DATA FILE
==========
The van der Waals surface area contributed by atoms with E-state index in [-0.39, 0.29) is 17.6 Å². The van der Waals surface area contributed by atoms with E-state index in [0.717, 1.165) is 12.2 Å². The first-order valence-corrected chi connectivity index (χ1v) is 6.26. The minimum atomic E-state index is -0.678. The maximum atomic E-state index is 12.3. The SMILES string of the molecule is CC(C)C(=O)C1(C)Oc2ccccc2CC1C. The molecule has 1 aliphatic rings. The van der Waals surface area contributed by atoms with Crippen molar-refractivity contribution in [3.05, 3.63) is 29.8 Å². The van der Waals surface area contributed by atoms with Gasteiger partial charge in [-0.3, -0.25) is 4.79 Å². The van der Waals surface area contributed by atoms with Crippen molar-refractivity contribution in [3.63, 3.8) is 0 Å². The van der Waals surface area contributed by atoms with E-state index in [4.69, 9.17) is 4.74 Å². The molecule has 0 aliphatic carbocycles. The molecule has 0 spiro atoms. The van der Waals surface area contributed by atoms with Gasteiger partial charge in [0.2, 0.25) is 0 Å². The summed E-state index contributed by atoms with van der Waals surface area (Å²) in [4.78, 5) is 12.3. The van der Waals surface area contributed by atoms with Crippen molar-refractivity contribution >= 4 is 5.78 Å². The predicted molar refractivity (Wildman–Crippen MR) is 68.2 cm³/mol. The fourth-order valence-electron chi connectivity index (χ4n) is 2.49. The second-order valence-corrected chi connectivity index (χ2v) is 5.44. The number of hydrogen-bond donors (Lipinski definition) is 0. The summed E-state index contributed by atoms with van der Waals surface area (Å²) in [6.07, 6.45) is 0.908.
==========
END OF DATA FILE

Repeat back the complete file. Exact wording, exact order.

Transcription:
The van der Waals surface area contributed by atoms with E-state index in [-0.39, 0.29) is 17.6 Å². The van der Waals surface area contributed by atoms with E-state index in [0.717, 1.165) is 12.2 Å². The first-order valence-corrected chi connectivity index (χ1v) is 6.26. The minimum atomic E-state index is -0.678. The maximum atomic E-state index is 12.3. The SMILES string of the molecule is CC(C)C(=O)C1(C)Oc2ccccc2CC1C. The molecule has 1 aliphatic rings. The van der Waals surface area contributed by atoms with Crippen molar-refractivity contribution in [3.05, 3.63) is 29.8 Å². The van der Waals surface area contributed by atoms with Gasteiger partial charge in [-0.3, -0.25) is 4.79 Å². The van der Waals surface area contributed by atoms with Crippen molar-refractivity contribution in [3.63, 3.8) is 0 Å². The van der Waals surface area contributed by atoms with E-state index in [4.69, 9.17) is 4.74 Å². The molecule has 0 aliphatic carbocycles. The molecule has 0 spiro atoms. The van der Waals surface area contributed by atoms with Gasteiger partial charge in [0.2, 0.25) is 0 Å². The summed E-state index contributed by atoms with van der Waals surface area (Å²) in [4.78, 5) is 12.3. The van der Waals surface area contributed by atoms with Crippen molar-refractivity contribution >= 4 is 5.78 Å². The predicted molar refractivity (Wildman–Crippen MR) is 68.2 cm³/mol. The fourth-order valence-electron chi connectivity index (χ4n) is 2.49. The second-order valence-corrected chi connectivity index (χ2v) is 5.44. The number of hydrogen-bond donors (Lipinski definition) is 0. The summed E-state index contributed by atoms with van der Waals surface area (Å²) in [6.07, 6.45) is 0.908.